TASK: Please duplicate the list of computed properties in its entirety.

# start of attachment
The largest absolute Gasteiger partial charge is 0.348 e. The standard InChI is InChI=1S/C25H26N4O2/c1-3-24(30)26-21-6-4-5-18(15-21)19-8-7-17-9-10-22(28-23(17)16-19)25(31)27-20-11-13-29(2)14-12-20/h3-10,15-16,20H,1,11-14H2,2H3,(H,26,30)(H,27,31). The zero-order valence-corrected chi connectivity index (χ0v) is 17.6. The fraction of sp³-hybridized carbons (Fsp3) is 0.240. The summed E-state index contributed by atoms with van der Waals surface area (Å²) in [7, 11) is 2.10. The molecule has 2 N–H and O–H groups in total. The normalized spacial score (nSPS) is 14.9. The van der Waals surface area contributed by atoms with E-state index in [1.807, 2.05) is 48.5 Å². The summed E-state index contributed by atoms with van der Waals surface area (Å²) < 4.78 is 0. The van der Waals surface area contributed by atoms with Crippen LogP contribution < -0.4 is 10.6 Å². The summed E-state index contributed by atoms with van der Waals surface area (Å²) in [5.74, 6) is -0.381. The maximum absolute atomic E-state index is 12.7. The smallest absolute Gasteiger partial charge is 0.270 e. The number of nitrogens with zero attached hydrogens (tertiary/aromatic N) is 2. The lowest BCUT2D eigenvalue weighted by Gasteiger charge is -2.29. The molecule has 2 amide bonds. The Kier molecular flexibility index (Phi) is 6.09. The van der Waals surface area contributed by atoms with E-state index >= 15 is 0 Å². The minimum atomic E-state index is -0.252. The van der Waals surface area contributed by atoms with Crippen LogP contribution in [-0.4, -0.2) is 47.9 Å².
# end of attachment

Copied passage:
The largest absolute Gasteiger partial charge is 0.348 e. The standard InChI is InChI=1S/C25H26N4O2/c1-3-24(30)26-21-6-4-5-18(15-21)19-8-7-17-9-10-22(28-23(17)16-19)25(31)27-20-11-13-29(2)14-12-20/h3-10,15-16,20H,1,11-14H2,2H3,(H,26,30)(H,27,31). The zero-order valence-corrected chi connectivity index (χ0v) is 17.6. The fraction of sp³-hybridized carbons (Fsp3) is 0.240. The summed E-state index contributed by atoms with van der Waals surface area (Å²) in [7, 11) is 2.10. The molecule has 2 N–H and O–H groups in total. The normalized spacial score (nSPS) is 14.9. The van der Waals surface area contributed by atoms with E-state index in [1.807, 2.05) is 48.5 Å². The summed E-state index contributed by atoms with van der Waals surface area (Å²) < 4.78 is 0. The van der Waals surface area contributed by atoms with Crippen LogP contribution < -0.4 is 10.6 Å². The summed E-state index contributed by atoms with van der Waals surface area (Å²) in [5.74, 6) is -0.381. The maximum absolute atomic E-state index is 12.7. The smallest absolute Gasteiger partial charge is 0.270 e. The number of nitrogens with zero attached hydrogens (tertiary/aromatic N) is 2. The lowest BCUT2D eigenvalue weighted by Gasteiger charge is -2.29. The molecule has 2 amide bonds. The Kier molecular flexibility index (Phi) is 6.09. The van der Waals surface area contributed by atoms with E-state index >= 15 is 0 Å². The minimum atomic E-state index is -0.252. The van der Waals surface area contributed by atoms with Crippen LogP contribution in [-0.4, -0.2) is 47.9 Å².